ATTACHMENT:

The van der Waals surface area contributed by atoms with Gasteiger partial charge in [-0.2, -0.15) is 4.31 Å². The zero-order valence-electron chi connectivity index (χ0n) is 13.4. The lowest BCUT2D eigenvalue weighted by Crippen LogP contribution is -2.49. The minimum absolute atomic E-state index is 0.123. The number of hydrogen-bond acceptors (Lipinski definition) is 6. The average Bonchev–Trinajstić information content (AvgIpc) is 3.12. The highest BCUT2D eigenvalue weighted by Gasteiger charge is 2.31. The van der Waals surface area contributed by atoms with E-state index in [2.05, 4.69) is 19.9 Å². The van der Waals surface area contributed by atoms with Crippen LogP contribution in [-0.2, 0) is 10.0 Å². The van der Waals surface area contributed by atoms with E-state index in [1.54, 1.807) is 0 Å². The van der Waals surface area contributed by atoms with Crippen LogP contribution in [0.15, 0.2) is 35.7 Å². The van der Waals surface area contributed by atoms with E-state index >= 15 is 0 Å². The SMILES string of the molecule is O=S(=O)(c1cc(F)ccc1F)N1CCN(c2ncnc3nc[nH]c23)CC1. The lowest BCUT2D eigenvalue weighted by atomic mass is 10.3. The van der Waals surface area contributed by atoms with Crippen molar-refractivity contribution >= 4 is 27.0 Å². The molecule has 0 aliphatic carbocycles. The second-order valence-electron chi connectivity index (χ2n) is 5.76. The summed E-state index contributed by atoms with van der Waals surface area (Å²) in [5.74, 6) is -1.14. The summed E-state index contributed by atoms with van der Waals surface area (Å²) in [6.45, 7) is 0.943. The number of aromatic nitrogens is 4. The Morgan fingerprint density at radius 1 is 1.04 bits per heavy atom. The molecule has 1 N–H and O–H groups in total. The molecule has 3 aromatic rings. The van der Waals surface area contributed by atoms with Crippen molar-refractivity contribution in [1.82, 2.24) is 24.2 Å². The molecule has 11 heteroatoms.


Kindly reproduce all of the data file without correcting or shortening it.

The van der Waals surface area contributed by atoms with Gasteiger partial charge in [-0.2, -0.15) is 4.31 Å². The zero-order valence-electron chi connectivity index (χ0n) is 13.4. The lowest BCUT2D eigenvalue weighted by Crippen LogP contribution is -2.49. The minimum absolute atomic E-state index is 0.123. The number of hydrogen-bond acceptors (Lipinski definition) is 6. The average Bonchev–Trinajstić information content (AvgIpc) is 3.12. The highest BCUT2D eigenvalue weighted by Gasteiger charge is 2.31. The van der Waals surface area contributed by atoms with E-state index in [2.05, 4.69) is 19.9 Å². The van der Waals surface area contributed by atoms with Crippen LogP contribution in [-0.2, 0) is 10.0 Å². The van der Waals surface area contributed by atoms with E-state index in [1.54, 1.807) is 0 Å². The van der Waals surface area contributed by atoms with Crippen LogP contribution in [0.15, 0.2) is 35.7 Å². The van der Waals surface area contributed by atoms with E-state index >= 15 is 0 Å². The SMILES string of the molecule is O=S(=O)(c1cc(F)ccc1F)N1CCN(c2ncnc3nc[nH]c23)CC1. The lowest BCUT2D eigenvalue weighted by atomic mass is 10.3. The van der Waals surface area contributed by atoms with Crippen molar-refractivity contribution >= 4 is 27.0 Å². The molecule has 0 aliphatic carbocycles. The second-order valence-electron chi connectivity index (χ2n) is 5.76. The summed E-state index contributed by atoms with van der Waals surface area (Å²) in [5.74, 6) is -1.14. The summed E-state index contributed by atoms with van der Waals surface area (Å²) in [6.45, 7) is 0.943. The number of aromatic nitrogens is 4. The Morgan fingerprint density at radius 1 is 1.04 bits per heavy atom. The molecule has 1 N–H and O–H groups in total. The molecule has 3 aromatic rings. The van der Waals surface area contributed by atoms with Crippen molar-refractivity contribution in [1.82, 2.24) is 24.2 Å². The molecule has 11 heteroatoms.